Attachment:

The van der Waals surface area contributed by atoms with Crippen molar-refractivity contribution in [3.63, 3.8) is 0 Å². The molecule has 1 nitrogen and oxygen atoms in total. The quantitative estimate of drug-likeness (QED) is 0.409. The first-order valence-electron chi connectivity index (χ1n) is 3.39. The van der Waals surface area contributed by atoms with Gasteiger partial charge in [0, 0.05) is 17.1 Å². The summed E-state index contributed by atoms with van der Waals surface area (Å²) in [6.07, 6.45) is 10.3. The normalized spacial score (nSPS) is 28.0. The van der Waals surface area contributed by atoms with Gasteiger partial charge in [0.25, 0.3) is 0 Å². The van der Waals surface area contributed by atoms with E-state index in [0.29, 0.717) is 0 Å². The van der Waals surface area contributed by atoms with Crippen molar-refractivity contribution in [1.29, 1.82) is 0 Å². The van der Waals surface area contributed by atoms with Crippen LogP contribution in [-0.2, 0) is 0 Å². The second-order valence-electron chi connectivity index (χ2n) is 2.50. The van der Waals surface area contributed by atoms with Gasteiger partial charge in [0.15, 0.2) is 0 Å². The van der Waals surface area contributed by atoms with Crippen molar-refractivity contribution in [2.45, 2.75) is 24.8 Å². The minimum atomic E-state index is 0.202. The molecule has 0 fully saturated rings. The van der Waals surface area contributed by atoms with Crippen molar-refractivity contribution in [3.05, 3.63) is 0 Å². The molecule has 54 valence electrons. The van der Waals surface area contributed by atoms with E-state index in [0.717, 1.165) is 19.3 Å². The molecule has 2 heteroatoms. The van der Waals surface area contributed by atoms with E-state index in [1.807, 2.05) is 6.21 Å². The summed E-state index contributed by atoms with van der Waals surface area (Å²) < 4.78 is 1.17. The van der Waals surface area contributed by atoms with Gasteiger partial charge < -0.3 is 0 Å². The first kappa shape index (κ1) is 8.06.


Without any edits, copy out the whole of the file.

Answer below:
The van der Waals surface area contributed by atoms with Crippen molar-refractivity contribution in [3.63, 3.8) is 0 Å². The molecule has 1 nitrogen and oxygen atoms in total. The quantitative estimate of drug-likeness (QED) is 0.409. The first-order valence-electron chi connectivity index (χ1n) is 3.39. The van der Waals surface area contributed by atoms with Gasteiger partial charge in [0, 0.05) is 17.1 Å². The summed E-state index contributed by atoms with van der Waals surface area (Å²) in [6.07, 6.45) is 10.3. The normalized spacial score (nSPS) is 28.0. The van der Waals surface area contributed by atoms with Gasteiger partial charge in [0.25, 0.3) is 0 Å². The van der Waals surface area contributed by atoms with E-state index in [0.29, 0.717) is 0 Å². The van der Waals surface area contributed by atoms with Crippen molar-refractivity contribution in [1.29, 1.82) is 0 Å². The van der Waals surface area contributed by atoms with Crippen LogP contribution in [-0.2, 0) is 0 Å². The second-order valence-electron chi connectivity index (χ2n) is 2.50. The van der Waals surface area contributed by atoms with Gasteiger partial charge in [0.15, 0.2) is 0 Å². The van der Waals surface area contributed by atoms with Crippen molar-refractivity contribution in [2.45, 2.75) is 24.8 Å². The minimum atomic E-state index is 0.202. The molecule has 0 fully saturated rings. The van der Waals surface area contributed by atoms with Crippen molar-refractivity contribution in [3.05, 3.63) is 0 Å². The molecule has 54 valence electrons. The van der Waals surface area contributed by atoms with E-state index in [0.717, 1.165) is 19.3 Å². The molecule has 2 heteroatoms. The van der Waals surface area contributed by atoms with E-state index in [1.807, 2.05) is 6.21 Å². The summed E-state index contributed by atoms with van der Waals surface area (Å²) < 4.78 is 1.17. The van der Waals surface area contributed by atoms with Gasteiger partial charge < -0.3 is 0 Å². The first kappa shape index (κ1) is 8.06.